Severity Classification of Surgical Procedures

During the preoperative evaluation, the type and invasiveness of a surgical procedure must be determined. The guidelines available use somewhat different classification systems.


American College of Cardiology/American Heart Association and European Society of Cardiology. The tripartite classification employed in the guidelines of the American College of Cardiology/American Heart Association and the European Society of Cardiology is used on a broad scale ( Table 2.2 ) (Fleisher et al 2009, Poldermans et al 2009). This categorization of surgical procedures determines the cardiac risk of a given operation. For patients undergoing a procedure belonging to the moderate- or high-risk category, it is necessary to identify any existing anemia and to enroll patients for PBM if required.




















Table 2.2 Classification of surgery as per American College of Cardiology/American Heart Association and European Society of Cardiology guidelines: classification based on cardiovascular risk (Fleisher et al 2009, Poldermans et al 2009)

High risk


Moderate risk


Low risk




  • Aorta surgery



  • Procedures on the peripheral arterial system




  • Abdominal procedures



  • Carotid artery surgery



  • Peripheral angioplasty



  • Endovascular aneurysm surgery



  • ENT surgery



  • Neurosurgery



  • Major orthopaedic surgery



  • Transplant surgery



  • Major urologic surgery




  • Breast surgery



  • Dental surgery



  • Endocrinologic surgery



  • Ophthalmologic surgery



  • Gynecologic surgery



  • Plastic surgery



  • Minor orthopaedic surgery



  • Minor urologic surgery


Abbreviation: ENT, ear, nose, and throat.


Austrian Society for Anesthesiology, Resuscitation and Intensive Care (ÖGARI). Another method of classifying procedures is that proposed by the Austrian Society for Anesthesiology, Resuscitation and Intensive Care (ÖGARI 2012b). Here operations are classified according to three criteria: duration of the operation, potential blood loss, and anatomical region ( Table 2.3 ). All patients with a predicted intraoperative blood loss of more than 500 mL should be assigned to the PBM program. The volume of 500 mL is independent of the patient’s weight or height and serves only as a guide value that was deliberately kept small. What is important is that no patient who might need a transfusion or is at risk of significant anemia is missed during preoperative diagnostic testing. The basic threshold for the need for transfusion is a blood loss of 10–15 % of the calculated blood volume. The guideline algorithm stipulates the requirement for a blood count during the initial series of tests.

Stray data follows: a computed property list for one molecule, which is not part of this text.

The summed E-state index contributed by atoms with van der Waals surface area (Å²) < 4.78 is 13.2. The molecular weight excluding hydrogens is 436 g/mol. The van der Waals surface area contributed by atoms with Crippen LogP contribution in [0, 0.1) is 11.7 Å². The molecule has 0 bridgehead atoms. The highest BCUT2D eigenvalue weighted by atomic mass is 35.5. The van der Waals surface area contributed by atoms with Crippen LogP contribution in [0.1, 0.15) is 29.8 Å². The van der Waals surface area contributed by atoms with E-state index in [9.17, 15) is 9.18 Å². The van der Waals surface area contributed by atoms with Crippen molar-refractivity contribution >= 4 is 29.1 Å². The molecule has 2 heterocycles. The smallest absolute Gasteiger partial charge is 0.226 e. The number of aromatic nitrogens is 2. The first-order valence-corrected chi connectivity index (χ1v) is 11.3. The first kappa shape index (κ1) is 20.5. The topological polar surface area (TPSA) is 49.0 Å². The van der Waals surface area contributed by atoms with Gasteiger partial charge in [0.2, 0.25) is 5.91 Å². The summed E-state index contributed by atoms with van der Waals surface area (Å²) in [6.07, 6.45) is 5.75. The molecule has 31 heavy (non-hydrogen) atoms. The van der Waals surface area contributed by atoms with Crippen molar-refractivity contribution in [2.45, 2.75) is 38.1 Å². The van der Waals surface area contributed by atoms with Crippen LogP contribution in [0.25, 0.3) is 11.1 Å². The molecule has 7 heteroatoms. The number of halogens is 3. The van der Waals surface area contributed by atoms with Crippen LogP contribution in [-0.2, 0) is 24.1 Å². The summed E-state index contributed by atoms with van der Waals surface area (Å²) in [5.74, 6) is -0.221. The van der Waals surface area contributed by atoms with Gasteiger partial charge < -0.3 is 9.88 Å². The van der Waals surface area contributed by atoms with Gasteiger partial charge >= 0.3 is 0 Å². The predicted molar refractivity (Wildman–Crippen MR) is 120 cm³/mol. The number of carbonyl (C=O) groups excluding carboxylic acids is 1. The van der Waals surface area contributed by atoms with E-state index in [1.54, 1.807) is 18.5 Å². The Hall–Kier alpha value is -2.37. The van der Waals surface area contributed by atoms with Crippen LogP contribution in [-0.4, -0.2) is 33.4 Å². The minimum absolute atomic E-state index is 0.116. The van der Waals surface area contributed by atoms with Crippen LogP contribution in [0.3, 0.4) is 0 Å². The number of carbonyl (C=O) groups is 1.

Table 2.3 Classification of operations according to the Austrian Society for Anesthesiology, Resuscitation and Intensive Care (ÖGARI 2012b)

Criterion


Minor surgery


Major surgery


Duration


< 2 hours


≥ 2 hours


Blood loss


< 500 mL


≥ 500 mL


Anatomical region




  • No procedures involving body cavities



  • Diagnostic endoscopic procedures, including laparoscopic cholecystectomy, laparoscopic hernia repair, and thoracoscopic procedures without resection




  • Chest or abdominal procedures, including laparoscopic intestinal surgery (resection and anastomosis) and thoracoscopic lobectomy


Pathophysiological interactions



Hemodynamic, respiratory effects; major fluid shifts



Medical History

Each preoperative evaluation should start with a medical history. Further tests will only be performed in combination with clinical examination. The aim of taking the history is to obtain a comprehensive overview of the patient’s entire state of health prior to surgery. Special attention must be paid to certain organ systems, such as the cardiovascular system, kidneys, liver, hematopoietic system, and coagulation system, in relation to PBM. It should be borne in mind that diseases of these organ systems are often associated with anemia and with unexpected intraoperative bleeding complications. Cancer patients who are scheduled to undergo neoadjuvant chemo- or radiation therapy need special attention.